What do they actually have? The Eagles have arguably the best defensive line in football. Fletcher Cox and Bennie Logan clog up the middle and get after quarterbacks with the best of them. Brandon Graham and Connor Barwin are redefining defensive concepts and creating a new position as hybrid flex end linebacking edge rushers who wreak havoc in the backfield, shut down the screen game, and cause confusion in pass coverage. Jordan Hicks is perhaps the most complete middle linebacker the NFL has seen since Brian Urlacher. Malcolm Jenkins is consistently praised as one of the top safeties in the game while his teammates in the secondary only continue to improve and show tremendous depth.
That’s just on the defensive side of the ball. What can the Eagles do with the rock? Again, it all comes down to Bradford. Will he show and prove or not? He’s got the tools around him.
Philly is solid up front boasting a strong offensive line. With Jason Kelce manning the middle and Jason Peters and Lane Johnson on the bookends, all that was left was to get better at guard. This offseason addressed that in a big way with the addition of Brandon Brooks, Stephen Wisniewski, and rookie Isaac Seumalo. Tight ends Brent Celek and Zach Ertz are definitely a strength of the team and a security blanket for Sam Bradford. Jordan Matthews is primed to have a breakout season, Nelson Agholor has nowhere to go but up, and now that Reuben Randle is around to shoulder some of the load the passing game should be a constant threat.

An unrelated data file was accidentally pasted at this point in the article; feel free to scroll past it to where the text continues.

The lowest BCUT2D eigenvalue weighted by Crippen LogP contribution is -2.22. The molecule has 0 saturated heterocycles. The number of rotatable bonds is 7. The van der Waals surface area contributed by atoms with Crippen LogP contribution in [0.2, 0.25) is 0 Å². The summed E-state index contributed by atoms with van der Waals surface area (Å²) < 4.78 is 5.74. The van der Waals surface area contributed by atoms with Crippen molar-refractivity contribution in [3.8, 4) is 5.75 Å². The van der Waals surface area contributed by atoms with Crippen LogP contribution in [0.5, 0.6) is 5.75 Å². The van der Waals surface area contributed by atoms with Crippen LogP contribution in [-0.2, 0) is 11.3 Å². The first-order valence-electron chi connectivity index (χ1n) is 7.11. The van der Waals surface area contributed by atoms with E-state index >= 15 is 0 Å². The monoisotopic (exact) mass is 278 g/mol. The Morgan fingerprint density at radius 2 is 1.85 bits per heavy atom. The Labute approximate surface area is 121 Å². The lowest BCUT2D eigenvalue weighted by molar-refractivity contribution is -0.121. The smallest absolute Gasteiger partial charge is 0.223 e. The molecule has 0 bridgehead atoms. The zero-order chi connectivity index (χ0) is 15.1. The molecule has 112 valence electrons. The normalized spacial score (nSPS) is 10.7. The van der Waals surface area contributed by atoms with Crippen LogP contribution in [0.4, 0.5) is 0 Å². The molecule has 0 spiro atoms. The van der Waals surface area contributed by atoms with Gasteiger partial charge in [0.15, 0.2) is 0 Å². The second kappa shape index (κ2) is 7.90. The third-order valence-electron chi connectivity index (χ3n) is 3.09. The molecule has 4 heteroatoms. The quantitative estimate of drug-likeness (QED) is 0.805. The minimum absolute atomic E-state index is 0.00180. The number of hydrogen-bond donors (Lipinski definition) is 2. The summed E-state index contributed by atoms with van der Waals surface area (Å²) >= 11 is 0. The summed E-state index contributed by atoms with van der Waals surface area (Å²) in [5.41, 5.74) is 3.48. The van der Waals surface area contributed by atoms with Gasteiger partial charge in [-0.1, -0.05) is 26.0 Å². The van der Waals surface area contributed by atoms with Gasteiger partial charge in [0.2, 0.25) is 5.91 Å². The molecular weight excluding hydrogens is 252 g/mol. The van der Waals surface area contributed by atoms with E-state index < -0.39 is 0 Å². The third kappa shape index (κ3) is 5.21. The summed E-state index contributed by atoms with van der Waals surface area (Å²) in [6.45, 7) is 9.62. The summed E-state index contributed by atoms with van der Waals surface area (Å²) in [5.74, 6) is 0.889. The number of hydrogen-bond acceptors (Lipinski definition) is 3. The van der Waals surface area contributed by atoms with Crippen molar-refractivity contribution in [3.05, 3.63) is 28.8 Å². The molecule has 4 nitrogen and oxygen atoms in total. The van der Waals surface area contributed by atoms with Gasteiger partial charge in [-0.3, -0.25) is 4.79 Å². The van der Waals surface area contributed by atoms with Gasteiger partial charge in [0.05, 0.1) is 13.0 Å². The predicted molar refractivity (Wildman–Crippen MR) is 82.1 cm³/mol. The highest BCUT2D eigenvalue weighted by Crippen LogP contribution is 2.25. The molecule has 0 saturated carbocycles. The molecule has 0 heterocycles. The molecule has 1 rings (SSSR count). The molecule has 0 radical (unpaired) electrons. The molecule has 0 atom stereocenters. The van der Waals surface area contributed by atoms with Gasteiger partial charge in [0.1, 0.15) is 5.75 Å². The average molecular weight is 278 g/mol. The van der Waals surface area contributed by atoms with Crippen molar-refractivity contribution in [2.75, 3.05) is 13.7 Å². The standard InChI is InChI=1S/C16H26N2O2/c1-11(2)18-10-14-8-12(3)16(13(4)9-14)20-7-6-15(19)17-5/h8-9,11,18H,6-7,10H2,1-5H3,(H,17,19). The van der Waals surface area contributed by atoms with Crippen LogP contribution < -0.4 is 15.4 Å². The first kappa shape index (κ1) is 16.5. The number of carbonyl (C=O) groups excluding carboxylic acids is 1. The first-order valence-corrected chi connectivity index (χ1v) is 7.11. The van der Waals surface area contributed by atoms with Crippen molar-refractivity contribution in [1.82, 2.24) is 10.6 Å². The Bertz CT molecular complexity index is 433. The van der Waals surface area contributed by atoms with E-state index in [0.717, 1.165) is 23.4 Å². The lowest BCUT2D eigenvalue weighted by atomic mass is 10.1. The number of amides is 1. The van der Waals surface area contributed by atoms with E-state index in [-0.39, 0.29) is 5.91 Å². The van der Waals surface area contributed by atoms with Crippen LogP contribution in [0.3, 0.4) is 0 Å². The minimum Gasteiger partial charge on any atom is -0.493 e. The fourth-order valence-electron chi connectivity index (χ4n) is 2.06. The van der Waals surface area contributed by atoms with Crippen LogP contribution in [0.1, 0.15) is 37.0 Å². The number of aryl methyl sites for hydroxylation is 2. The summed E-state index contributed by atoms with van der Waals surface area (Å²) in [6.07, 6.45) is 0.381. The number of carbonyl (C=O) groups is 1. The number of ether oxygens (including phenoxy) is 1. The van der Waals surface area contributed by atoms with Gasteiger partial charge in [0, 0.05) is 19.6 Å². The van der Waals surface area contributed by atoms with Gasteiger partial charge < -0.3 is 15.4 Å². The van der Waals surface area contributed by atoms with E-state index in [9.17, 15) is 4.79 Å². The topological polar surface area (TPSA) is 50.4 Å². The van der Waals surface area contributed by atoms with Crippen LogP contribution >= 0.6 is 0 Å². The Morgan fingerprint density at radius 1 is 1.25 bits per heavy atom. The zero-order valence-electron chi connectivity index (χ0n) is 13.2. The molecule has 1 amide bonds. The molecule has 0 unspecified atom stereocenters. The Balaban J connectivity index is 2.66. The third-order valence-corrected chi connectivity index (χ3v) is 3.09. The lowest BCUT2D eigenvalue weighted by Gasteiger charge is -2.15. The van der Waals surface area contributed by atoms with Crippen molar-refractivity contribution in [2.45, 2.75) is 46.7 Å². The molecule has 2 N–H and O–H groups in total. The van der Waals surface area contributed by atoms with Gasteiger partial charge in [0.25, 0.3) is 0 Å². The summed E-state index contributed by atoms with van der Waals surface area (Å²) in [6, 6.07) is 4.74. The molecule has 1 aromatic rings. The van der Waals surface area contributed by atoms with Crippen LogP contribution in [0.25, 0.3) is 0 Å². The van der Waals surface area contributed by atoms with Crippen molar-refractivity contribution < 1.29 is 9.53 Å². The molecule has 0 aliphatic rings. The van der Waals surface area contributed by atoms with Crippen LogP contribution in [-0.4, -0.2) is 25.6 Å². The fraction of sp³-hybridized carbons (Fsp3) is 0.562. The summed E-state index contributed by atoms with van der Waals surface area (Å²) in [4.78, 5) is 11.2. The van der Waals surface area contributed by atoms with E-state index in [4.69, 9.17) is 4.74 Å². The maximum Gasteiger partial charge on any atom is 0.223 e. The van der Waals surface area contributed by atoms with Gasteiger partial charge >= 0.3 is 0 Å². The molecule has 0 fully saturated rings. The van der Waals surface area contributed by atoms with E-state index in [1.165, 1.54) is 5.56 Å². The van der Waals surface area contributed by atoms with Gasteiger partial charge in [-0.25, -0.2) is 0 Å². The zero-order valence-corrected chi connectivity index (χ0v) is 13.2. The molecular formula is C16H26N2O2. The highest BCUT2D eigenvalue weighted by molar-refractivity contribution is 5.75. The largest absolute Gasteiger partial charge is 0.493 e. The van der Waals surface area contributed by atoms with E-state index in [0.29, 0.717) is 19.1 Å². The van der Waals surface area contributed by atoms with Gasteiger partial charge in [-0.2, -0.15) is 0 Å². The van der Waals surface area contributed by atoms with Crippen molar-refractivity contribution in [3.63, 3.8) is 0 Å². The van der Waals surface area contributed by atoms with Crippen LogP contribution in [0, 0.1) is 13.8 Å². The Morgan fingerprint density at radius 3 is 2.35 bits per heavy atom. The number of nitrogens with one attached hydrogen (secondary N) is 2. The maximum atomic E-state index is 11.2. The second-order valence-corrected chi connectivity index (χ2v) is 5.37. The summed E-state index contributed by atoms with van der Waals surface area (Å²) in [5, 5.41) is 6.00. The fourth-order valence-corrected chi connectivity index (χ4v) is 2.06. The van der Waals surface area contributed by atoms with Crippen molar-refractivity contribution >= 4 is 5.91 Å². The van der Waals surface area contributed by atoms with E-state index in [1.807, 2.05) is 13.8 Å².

At running back, we have Ryan Matthews in a similar situation to Bradford. Here’s a guy the NFL has written off. But again, he has all the ability in the world if he can just stay healthy. We know what Darren Sproles can do on sprint runs and catching the ball out of the backfield. The Sproles Train can score from anywhere on the field. Then there are wild cards, Kenjon Barner and Wendell Smallwood. Barner has shown flashes of brilliance in each of the past two pre seasons with long touchdown runs and electrifying kick returns. Smallwood is a rookie from a small school but under the tutelage of Darren Sproles, who he closely emulates in style and stature, he could prove to be an asset sooner than later.
That brings us to the forgotten game within a game, special teams. Dave Fipp has orchestrated the best kick return and kick coverage units in the NFL the past few seasons. The Eagles have had the most returns for touchdowns in the league since Fipp has come on board. There is no sign of letting up. Philly should once again field a top producing special teams unit and that alone can win you a few games in this league.
With the defense and special teams units being the strength and backbone of this team, it’s all up to the offense to perform. That’s where Doug Pederson and his experience as an NFL quarterback comes in. That’s why the Eagles brought in Frank Reich, another guy who has been down on the gridiron calling plays in the huddle.
It’s an exciting time to root for Philly. While the rest of the teams in the division are doing more of the same, the Eagles are flipping the script. There’s no doubt that the Eagles have the roster talent to take the division and make a lot of noise in the NFC.
Look at that. An entire article about the Philadelphia Eagles and not one time did anyone say Carson Wentz. Oops…